Conservation, education and preservation of the Waterberg Biosphere
Waterberg Biosphere – Vaalwater - Limpopo
Waterberg Nature Conservancy Spring Fever Picnic
What has a picnic got to do with travel in the Waterberg? Or conservation, education and preservation for that matter? Keep on reading and you might find out.
During our three-hour trip from Johannesburg my mind wanders as my gaze shifts from concrete jungle to golden savanna. If communities like the Waterberg Nature Conservancy didn’t exist, would we even have an inkling about the need to conserve the Waterberg biosphere?
In spring the southern edge of the Limpopo province is scantily dotted with the bare thorn trees of the Bushveld. Large black areas dotted here and there are the charred remains of a veld fire, something I would hate to encounter in the bush. But even worse is the fate of the animals that could have been trapped by that fire.
To the left the blue grey mountain range sweeps its way towards the highway. That’s when you know you’ve reached the edge of the Waterberg.
If you’d said to me a few years ago I would be visiting this region on a regular basis I would have disagreed. As much as I’ve always wanted to see the Waterberg, I’ve also wanted to explore other places.
If you’d told me I would have a minuscule part to play in bringing awareness to conservation of the area I would have said you’re crazy. It wouldn’t have crossed my mind that I would assist such a community even in such a small manner.
We turn off the N1 at the Kranskop Toll Plaza and drive through Modimolle towards the Seven Sisters mountain range. They stand guard at the steep entrance to the Waterberg plateau.
The Waterberg is a unique wilderness yet to be fully discovered. It is away from bustling tourist centres, yet has a myriad of bush camps, lodges and game farms to choose from should you wish to stay in the area from camping to self-catering bungalows or chalets and even five-star resorts.
Here one can get close to nature and if you’re lucky, spot the normally elusive, shy animals such as porcupine, bat-eared foxes, ant bears or lesser bush babies. Some have even been fortunate to see pangolin. If you are more keen to see the Big Five, you won’t be disappointed as they are in some of the reserves too.
The biosphere is diverse and the Waterberg Nature Conservancy plays a huge role towards tourism, conservation and education.
For the last couple of years we have been given the small but important job of being gatekeepers at the conservancy’s picnic day. That means collecting the entrance fee for the picnic and selling raffle tickets.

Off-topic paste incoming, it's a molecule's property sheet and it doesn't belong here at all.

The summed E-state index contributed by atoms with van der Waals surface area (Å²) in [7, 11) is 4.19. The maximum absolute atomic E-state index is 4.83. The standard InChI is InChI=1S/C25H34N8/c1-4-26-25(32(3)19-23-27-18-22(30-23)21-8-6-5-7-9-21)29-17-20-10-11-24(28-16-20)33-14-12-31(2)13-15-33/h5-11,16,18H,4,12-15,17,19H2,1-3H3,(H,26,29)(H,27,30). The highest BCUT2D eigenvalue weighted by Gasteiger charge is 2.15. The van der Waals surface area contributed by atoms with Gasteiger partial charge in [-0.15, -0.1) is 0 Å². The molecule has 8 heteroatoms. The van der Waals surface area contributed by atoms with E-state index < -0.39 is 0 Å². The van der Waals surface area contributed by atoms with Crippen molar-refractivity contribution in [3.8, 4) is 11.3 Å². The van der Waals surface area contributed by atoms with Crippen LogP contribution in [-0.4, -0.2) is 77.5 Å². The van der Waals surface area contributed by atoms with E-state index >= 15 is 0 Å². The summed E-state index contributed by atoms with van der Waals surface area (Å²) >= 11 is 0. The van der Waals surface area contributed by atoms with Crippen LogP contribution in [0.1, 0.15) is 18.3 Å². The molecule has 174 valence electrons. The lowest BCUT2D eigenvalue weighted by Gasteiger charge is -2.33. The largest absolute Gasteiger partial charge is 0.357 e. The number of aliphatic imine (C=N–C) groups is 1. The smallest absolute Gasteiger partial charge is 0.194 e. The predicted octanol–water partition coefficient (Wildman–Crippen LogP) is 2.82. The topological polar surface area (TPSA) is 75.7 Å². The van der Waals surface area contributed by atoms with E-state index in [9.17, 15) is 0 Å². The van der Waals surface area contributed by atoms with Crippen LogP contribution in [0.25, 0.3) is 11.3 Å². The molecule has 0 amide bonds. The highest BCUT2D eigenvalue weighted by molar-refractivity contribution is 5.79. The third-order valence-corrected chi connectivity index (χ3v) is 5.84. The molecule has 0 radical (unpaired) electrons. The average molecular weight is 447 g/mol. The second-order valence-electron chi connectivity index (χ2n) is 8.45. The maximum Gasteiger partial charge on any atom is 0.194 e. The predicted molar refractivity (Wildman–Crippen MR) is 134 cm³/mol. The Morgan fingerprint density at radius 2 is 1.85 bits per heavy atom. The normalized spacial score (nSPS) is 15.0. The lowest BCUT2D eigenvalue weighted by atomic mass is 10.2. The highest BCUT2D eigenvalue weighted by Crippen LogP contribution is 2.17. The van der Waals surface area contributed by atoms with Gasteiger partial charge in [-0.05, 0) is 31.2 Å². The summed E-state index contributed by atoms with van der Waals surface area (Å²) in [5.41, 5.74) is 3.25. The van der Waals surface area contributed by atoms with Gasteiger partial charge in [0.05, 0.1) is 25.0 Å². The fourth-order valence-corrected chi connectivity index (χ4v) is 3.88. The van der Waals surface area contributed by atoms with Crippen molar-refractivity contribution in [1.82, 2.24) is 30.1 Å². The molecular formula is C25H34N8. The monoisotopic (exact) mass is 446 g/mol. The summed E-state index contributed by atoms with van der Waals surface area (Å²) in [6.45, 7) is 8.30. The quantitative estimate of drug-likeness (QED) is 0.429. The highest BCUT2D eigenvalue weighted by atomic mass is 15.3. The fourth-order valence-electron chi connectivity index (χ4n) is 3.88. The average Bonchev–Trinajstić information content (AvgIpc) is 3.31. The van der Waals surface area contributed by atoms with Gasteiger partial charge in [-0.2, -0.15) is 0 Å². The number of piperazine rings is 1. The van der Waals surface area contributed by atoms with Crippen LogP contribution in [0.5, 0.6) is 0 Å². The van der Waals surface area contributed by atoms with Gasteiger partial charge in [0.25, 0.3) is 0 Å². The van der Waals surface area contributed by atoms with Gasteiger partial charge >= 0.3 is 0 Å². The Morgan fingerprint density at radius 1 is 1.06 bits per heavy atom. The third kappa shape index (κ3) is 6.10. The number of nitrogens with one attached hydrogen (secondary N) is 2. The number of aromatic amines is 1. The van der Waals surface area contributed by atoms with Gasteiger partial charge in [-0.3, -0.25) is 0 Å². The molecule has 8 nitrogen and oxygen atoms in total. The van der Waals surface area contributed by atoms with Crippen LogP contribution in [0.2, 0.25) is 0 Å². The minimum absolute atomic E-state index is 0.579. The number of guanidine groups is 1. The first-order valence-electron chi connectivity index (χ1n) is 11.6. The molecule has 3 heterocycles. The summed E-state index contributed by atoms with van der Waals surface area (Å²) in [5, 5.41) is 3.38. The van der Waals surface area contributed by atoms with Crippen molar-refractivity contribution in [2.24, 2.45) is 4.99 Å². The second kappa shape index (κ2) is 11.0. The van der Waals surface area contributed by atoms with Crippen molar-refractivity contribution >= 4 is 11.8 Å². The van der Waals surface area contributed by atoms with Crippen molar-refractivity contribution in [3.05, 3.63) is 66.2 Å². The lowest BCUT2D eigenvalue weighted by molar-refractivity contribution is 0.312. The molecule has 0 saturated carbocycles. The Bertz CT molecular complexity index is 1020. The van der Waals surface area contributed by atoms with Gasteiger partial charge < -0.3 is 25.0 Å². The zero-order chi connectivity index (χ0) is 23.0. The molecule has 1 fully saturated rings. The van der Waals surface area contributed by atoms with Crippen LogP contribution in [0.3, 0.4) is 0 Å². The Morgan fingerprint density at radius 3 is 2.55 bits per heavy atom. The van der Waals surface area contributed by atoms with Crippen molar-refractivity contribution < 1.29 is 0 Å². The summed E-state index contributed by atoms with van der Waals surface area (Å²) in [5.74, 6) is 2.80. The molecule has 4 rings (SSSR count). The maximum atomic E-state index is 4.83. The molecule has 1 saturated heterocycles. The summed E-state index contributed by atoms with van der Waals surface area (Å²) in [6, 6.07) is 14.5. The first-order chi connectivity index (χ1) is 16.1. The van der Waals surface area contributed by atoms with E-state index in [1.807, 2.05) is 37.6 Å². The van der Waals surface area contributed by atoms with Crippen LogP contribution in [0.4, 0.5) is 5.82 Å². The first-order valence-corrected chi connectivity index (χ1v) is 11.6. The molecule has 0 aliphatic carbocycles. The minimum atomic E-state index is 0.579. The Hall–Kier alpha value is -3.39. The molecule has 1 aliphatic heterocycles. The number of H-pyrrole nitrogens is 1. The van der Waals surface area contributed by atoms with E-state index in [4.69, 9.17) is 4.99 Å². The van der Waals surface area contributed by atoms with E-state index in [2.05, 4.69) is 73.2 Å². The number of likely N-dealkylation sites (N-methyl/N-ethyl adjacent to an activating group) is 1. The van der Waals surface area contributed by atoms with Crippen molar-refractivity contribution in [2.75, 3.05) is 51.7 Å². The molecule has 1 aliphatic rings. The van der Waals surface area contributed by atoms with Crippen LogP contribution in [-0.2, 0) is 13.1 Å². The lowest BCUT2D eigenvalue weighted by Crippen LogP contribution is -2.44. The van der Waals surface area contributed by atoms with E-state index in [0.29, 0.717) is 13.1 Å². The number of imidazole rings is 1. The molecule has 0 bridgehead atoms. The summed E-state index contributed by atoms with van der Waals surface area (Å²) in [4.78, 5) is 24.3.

we arrive at Matamba Bush camp where we would spend a few nights. Alan and Sue, also members of the conservancy, have been milling and we are given a huge welcome by the animals, waiting for scraps. What a lovely treat to see so many in one spot! The epitome of conservation. Giraffe, eland, impala, nyala, kudu and sable antelope in the bushveld.
On Saturday we help out at the picnic, a main annual fundraising event for the Waterberg Nature Conservancy.
Waterberg Nature Conservancy Picnic
This year the picnic is held in the beautiful gardens of the Zeederberg Cottages, a great place to stay on the outskirts of Vaalwater for a quick stopover. On arrival I am fascinated by the seeds of the Kapok tree, Ceiba Pendrata, and its fibres that look like cotton wool as they burst from their pods.
A great day is had by all on the Saturday while raising funds. We are given a demonstration by the Waterberg Security Initiative and their dogs, Belgian Malinois, that play a large part in tracking and catching poachers. The security initiative is also involved in firefighting, which is a huge risk in the bushveld, especially in the dry season.
Raffles are drawn, auctions are bid on and a merry time is had by everyone, while a few people walk away with lovely prizes. My prize is the opportunity to be part of this amazing community for a brief while.
If it wasn’t for them, we as travellers or tourists would not be aware of the major projects they commit to. What they undertake allows present and future generations to have the liberty to enjoy the wildlife and biosphere of the Waterberg.
What would a safari be without animals or what would nature be without its fauna or flora? It is not only our rhino or pangolin that need to be saved, but also our ecosystems.
Why not do some research yourself by clicking on the links above and see what they do and offer. Even better, travel through the area and explore the Waterberg for a few days and get to meet the people.
It is also the gateway to Botswana and sometimes Zimbabwe, but don’t just drive past. It is a great place to stop for a night or two on your way there or back. Or on a regular basis, like us.
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